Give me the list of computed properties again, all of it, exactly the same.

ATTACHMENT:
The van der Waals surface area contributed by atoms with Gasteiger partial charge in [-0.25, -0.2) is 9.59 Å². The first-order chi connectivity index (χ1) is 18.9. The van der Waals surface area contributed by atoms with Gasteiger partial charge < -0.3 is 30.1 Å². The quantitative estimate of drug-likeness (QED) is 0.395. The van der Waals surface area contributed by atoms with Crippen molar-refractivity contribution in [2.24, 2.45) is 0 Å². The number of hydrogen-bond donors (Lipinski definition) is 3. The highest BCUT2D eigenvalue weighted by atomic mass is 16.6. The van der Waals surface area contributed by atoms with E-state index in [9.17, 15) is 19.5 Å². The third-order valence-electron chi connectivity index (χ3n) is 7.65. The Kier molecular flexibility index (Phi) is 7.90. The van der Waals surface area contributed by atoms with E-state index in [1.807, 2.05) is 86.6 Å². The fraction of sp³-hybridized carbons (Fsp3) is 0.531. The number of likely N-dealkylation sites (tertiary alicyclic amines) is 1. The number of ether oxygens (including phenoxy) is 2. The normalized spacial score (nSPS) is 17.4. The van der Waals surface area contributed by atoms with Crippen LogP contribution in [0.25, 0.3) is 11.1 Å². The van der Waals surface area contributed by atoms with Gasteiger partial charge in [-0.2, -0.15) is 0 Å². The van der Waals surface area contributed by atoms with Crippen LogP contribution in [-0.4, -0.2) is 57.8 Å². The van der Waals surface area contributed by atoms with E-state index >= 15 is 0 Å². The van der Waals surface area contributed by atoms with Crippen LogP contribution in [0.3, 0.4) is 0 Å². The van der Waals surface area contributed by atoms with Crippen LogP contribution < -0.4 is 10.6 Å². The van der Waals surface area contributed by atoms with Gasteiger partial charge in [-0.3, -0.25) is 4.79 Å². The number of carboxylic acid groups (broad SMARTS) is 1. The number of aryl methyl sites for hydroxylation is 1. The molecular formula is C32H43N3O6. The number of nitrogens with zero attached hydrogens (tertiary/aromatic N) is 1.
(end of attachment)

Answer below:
The van der Waals surface area contributed by atoms with Gasteiger partial charge in [-0.25, -0.2) is 9.59 Å². The first-order chi connectivity index (χ1) is 18.9. The van der Waals surface area contributed by atoms with Gasteiger partial charge < -0.3 is 30.1 Å². The quantitative estimate of drug-likeness (QED) is 0.395. The van der Waals surface area contributed by atoms with Crippen molar-refractivity contribution in [2.24, 2.45) is 0 Å². The number of hydrogen-bond donors (Lipinski definition) is 3. The highest BCUT2D eigenvalue weighted by atomic mass is 16.6. The van der Waals surface area contributed by atoms with E-state index in [9.17, 15) is 19.5 Å². The third-order valence-electron chi connectivity index (χ3n) is 7.65. The Kier molecular flexibility index (Phi) is 7.90. The van der Waals surface area contributed by atoms with E-state index in [1.807, 2.05) is 86.6 Å². The fraction of sp³-hybridized carbons (Fsp3) is 0.531. The number of likely N-dealkylation sites (tertiary alicyclic amines) is 1. The number of ether oxygens (including phenoxy) is 2. The normalized spacial score (nSPS) is 17.4. The van der Waals surface area contributed by atoms with Crippen LogP contribution in [0.25, 0.3) is 11.1 Å². The van der Waals surface area contributed by atoms with Gasteiger partial charge in [-0.2, -0.15) is 0 Å². The van der Waals surface area contributed by atoms with Crippen LogP contribution in [-0.4, -0.2) is 57.8 Å². The van der Waals surface area contributed by atoms with E-state index >= 15 is 0 Å². The van der Waals surface area contributed by atoms with Crippen LogP contribution in [0.3, 0.4) is 0 Å². The van der Waals surface area contributed by atoms with Crippen LogP contribution < -0.4 is 10.6 Å². The van der Waals surface area contributed by atoms with Gasteiger partial charge in [-0.3, -0.25) is 4.79 Å². The number of carboxylic acid groups (broad SMARTS) is 1. The number of aryl methyl sites for hydroxylation is 1. The molecular formula is C32H43N3O6. The number of nitrogens with zero attached hydrogens (tertiary/aromatic N) is 1.